Veteran of City School System Is Said to Be Next Chancellor

Published: December 29, 2013
Mayor-elect Bill de Blasio will appoint Carmen Fariña, a former top official of the New York City E
ducation Department, as the next schools chancellor, a person with knowledge of the decision said on Sunday.
Ms. Fariña, 70, the daughter of immigrants from Spain who fled the Franco regime, is a veteran of the city’s school system, having served as a teacher, principal and superintendent of a Brooklyn school district. She retired as a deputy chancellor in 2006.
The choice reflected Mr. de Blasio’s desire to depart radically from the educational policies of Mayor Michael R. Bloomberg, including his emphasis on data and his policy of shuttering low-performing schools. The choice is also in keeping with Mr. de Blasio’s pattern of appointing people with deep governmental experience.
As a principal and superintendent, Ms. Fariña gained a reputation as a stern manager. She worked briefly as a top official in the Education Department early in the Bloomberg administration, overseeing teaching and learning, but departed amid philosophical differences.
Last year, when he was a Democrat in a crowded field of mayoral contenders, Mr. de Blasio said that candidates for chancellor should receive “serious public screening,” criticizing the way Mr. Bloomberg had appointed Cathleen P. Black, a publishing executive, as chancellor in 2010. She resigned after three months.
As the leader of the nation’s largest school district, with 1 million students, Ms. Fariña will also face a host of thorny issues, including calming tensions over a new set of academic standards, rolling out a plan to charge rent to charter schools and negotiating a contract with the city’s teachers’ union, which is demanding billions of dollars in retroactive raises.
Mr. de Blasio has spoken often about his desire to break with several hallmarks of the Bloomberg era, including its support of charter schools. He has said he will decrease the emphasis on standardized testing and give more input to parents.
Ms. Fariña shares Mr. de Blasio’s skepticism of standardized testing and his focus on early education. As chancellor, she will help shape his proposal to expand access to preschool and after-school programs.
The announcement was expected on Monday at William Alexander Middle School in Brooklyn.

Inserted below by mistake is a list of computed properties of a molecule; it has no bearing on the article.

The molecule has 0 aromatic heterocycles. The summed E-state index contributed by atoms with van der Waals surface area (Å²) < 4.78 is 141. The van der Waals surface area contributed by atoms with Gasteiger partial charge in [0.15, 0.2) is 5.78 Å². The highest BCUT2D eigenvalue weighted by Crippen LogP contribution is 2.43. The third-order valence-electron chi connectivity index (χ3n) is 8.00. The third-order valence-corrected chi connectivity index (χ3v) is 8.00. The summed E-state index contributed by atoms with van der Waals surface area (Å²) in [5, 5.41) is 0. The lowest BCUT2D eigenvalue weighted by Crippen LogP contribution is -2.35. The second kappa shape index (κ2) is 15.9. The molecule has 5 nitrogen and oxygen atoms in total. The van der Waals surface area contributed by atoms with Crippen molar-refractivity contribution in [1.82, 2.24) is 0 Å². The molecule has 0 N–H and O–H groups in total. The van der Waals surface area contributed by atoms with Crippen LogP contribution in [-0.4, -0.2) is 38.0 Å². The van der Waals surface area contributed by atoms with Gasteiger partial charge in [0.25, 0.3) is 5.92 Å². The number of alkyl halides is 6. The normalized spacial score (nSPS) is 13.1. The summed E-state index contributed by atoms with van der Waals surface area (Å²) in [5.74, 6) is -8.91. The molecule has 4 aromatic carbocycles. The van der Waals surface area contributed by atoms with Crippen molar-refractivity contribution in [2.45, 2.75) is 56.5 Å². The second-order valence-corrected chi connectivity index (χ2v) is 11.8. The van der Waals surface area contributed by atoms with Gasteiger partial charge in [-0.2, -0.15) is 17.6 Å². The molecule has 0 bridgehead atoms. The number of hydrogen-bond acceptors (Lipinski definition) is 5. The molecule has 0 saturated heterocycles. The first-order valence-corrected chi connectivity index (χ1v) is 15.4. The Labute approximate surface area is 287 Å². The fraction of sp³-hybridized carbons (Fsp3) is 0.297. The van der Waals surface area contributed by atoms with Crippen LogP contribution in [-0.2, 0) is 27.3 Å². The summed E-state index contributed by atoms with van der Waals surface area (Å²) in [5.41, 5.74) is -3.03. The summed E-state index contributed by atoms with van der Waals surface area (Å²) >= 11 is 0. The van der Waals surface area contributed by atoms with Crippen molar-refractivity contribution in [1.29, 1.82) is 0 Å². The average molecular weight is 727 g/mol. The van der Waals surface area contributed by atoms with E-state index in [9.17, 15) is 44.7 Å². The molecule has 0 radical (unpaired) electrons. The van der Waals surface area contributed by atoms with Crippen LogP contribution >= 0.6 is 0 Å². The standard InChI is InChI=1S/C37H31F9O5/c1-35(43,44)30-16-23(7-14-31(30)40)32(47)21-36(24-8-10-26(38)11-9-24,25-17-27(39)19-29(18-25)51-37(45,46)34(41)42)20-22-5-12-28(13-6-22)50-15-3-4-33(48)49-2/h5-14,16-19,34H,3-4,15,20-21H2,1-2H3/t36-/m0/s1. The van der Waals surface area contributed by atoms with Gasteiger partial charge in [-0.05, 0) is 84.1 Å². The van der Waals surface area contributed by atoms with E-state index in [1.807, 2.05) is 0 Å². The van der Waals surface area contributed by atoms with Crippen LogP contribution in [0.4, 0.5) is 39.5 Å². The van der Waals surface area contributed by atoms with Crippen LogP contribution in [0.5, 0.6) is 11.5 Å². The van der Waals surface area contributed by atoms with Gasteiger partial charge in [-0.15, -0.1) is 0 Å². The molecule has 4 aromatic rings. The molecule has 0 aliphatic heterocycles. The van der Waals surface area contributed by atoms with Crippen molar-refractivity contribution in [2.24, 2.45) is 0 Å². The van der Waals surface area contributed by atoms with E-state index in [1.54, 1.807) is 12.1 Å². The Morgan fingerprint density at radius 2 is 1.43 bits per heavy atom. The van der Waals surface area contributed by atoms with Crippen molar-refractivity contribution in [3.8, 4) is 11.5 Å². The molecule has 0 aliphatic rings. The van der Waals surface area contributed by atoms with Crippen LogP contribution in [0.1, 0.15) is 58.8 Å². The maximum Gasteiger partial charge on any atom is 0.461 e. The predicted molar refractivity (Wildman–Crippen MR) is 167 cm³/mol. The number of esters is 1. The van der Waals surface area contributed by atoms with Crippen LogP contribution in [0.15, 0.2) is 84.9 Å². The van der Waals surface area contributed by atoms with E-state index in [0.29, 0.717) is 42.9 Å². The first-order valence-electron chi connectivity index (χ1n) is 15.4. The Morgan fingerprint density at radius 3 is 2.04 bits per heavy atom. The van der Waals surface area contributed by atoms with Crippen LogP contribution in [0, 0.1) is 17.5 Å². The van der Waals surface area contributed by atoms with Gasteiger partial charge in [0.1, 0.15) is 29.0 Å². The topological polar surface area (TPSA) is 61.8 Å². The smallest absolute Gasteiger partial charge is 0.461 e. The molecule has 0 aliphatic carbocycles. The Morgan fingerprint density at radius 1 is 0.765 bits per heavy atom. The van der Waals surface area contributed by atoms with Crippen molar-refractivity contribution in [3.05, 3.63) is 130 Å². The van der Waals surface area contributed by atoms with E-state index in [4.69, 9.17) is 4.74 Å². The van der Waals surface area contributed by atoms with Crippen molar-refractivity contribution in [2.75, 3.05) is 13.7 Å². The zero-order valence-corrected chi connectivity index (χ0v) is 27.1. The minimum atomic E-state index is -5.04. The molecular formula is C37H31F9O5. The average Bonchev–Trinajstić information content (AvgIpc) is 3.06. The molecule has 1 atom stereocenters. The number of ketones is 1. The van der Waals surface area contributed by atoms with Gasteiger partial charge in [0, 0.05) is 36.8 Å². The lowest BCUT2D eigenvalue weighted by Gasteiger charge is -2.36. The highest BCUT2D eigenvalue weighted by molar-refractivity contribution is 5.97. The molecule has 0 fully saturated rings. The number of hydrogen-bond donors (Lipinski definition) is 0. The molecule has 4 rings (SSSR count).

Reached at her home late Sunday, Ms. Fariña declined to comment. Aides to Mr. de Blasio did not respond Sunday night to a request for comment.
Ms. Fariña brings to the office a deep knowledge of New York City and its schools. In a 1999 interview, she recalled being the only Spanish-speaking student in kindergarten at St. Charles Borromeo, a parochial school in Brooklyn. She was marked absent by a teacher for six weeks because her teacher mispronounced her name.
Ms. Fariña initially resisted the prospect of being chancellor, saying publicly that she was content in retirement and eager to spend time with her grandchildren. But in recent weeks, Mr. de Blasio continued to prod her.
“Bill is a very persuasive person,” Ms. Fariña said in an interview this month.
“My grandchildren are important to me,” she added. “I spent a lot of years in the system. But I will do 
whatever the new mayor wants me to do.”
The search for chancellor stretched on for almost two months. It was considered one of Mr. de Blasio’s most important appointments, given the emphasis he placed on education during his mayoral bid, including his signature prekindergarten proposal.
But the process of picking a chancellor did not always appear easy. Several candidates withdrew from the process, including Kaya Henderson, chancellor of the schools in Washington, D.C. Other high-profile contenders included Joshua P. Starr, who leads Montgomery County Public Schools in Maryland, and Kathleen M. Cashin, a longtime city educator and member of the Board of Regents.
Ms. Fariña has stood out throughout her career with her blunt style and egalitarian ideals.
She became known within the system as a principal at Public School 6 on the Upper East Side of Manhattan, drawing wealthy families into the school. In 2004, she was named a deputy chancellor, but departed two years later, uneasy about the growing use of student test scores to evaluate schools.
At P.S. 6, Ms. Fariña turned a school once ranked as 76th on a citywide reading test to fourth. Her strategy included replacing 80 percent of the staff — a difficult task, given tenure protections for teachers. “Once you create a climate in a building that is hard-working, people will find out whether they are comfortable with it or not,” she explained in 1999. “And then they have decisions to make.”
As a principal, Ms. Fariña had a soft side, offering to preside over classes for teachers on their birthdays, so they could go to lunch.
Since her retirement in 2006, Ms. Fariña has emerged as a critic of Mr. Bloomberg’s educational policies. “I want to see us have a system where people do things because they have a sense of joy about it, not because they have a sense of fear,” she said at a speech in November, according to the education blog GothamSchools.
It was unclear how long Ms. Fariña planned to remain as chancellor. Mr. de Blasio had at one point considered appointing a deputy who might succeed her after a year or two, according to a person with knowledge of the process. But one such candidate, Dr. Starr, said he was not interested in the position, the person said.
Al Baker contributed reporting.